California’s New Desert Renewable Energy Conservation Plan Will Enable One Quarter Of California To Meet Conservation And Energy Objectives On A Landscape Scale [PHOTO]


This past Tuesday, the US Department of Interior (DOI) and the California Department of Natural Resources issued the long-awaited 8,000 page Desert Renewable Energy Conservation Plan (DRECP).

According to Think Progress , the document is meant to lay out a landscape-level plan for more than 22 million acres in California, which is roughly a quarter of the state.

The plan was developed in order to chart a course for large-scale solar, wind, and geothermal development in California’s desert and inland valleys while identifying important ecological areas that are off-limits to energy development.

As of now, the plan includes lands in Imperial, Inyo, Kern, Los Angeles, Riverside, San Bernardino, and San Diego counties.

According to Clean Technica , the specifics of the plan are as follows: 2 million acres of land will be streamlined as land immediately available for 20,000 Mw of utility-scale solar, wind, and geothermal projects in the next 25 years, and another 4.9 million acres will be set aside for the conservation of desert animals and habitats.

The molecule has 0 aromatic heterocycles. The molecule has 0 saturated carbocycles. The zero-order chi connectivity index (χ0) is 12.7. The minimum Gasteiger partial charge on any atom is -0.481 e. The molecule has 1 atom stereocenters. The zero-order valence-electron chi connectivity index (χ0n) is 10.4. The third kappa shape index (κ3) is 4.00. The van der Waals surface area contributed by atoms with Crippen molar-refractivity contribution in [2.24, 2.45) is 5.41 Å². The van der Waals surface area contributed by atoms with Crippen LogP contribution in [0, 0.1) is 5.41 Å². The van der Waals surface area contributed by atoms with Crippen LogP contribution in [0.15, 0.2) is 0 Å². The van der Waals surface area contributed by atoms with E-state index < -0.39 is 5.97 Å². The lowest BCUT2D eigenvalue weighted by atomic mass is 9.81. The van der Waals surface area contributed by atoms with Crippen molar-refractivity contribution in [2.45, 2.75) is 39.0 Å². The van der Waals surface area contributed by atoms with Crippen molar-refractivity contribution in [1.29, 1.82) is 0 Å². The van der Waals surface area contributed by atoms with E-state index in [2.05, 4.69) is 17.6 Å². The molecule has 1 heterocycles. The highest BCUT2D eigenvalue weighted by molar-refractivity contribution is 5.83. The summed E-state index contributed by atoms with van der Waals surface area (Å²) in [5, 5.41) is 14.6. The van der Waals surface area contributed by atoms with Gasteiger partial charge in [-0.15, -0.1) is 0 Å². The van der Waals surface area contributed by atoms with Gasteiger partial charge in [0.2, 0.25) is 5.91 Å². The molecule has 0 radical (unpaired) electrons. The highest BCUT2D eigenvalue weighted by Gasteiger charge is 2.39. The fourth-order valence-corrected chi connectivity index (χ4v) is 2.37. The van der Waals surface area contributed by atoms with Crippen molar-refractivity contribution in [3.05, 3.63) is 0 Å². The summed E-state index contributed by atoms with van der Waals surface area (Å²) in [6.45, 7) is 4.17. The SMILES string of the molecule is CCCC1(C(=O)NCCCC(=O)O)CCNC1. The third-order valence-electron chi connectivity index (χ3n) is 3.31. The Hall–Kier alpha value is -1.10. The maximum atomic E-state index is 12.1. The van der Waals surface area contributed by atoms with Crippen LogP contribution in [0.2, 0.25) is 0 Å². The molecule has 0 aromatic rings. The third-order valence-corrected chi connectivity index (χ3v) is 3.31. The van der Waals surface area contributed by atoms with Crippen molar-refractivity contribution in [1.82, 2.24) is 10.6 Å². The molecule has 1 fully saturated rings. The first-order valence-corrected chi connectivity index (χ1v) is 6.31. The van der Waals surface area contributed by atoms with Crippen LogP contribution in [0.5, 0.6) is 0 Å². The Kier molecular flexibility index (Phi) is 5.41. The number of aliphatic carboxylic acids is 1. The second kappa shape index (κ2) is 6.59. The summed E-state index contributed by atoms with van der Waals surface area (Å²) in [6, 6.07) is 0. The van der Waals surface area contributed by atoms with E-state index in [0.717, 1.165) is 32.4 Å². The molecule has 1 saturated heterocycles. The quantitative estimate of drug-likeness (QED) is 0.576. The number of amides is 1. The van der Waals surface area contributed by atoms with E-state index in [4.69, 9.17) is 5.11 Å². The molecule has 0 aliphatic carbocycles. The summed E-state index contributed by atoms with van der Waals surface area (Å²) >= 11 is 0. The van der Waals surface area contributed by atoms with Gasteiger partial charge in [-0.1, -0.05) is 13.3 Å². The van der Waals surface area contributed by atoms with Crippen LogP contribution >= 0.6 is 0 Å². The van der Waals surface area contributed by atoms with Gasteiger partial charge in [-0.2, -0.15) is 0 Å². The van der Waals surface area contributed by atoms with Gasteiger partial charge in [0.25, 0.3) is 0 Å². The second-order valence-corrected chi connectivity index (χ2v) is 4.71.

The energy component would more than double the current energy production from California desert renewables.

  US Secretary of Interior Sandy Jewell presented the plan Tuesday, stating , “So commonly we look across landscapes like this and think that there’s nothing there.

But there are a number of species that live just in this place.

We now have a roadmap that can be used in other areas across the country to say these are the areas with the greatest potential and the least conflict for development and these are the areas that should never be developed,” highlighting the purpose of the plan.

She continued , “This is a strong and innovative blueprint that shows how federal and state agencies can collaborate to meet conservation and energy objectives on a landscape-scale while providing certainty to developers.” Hopefully, the plan will help to satisfy everyone, including conservationists, scientists, developers, wildlife officials, and Native American tribes.

Clean Technica reports that one of the goals of the plan is “to prevent some of the mistakes that were made during the ‘solar gold rush’ in the Mojave Desert during the first year of the Obama administration, when solar developers, backed by billions in federal stimulus money, put giant industrial facilities on relatively undisturbed public lands in an effort to combat climate change and wean the country from fossil fuels.”      

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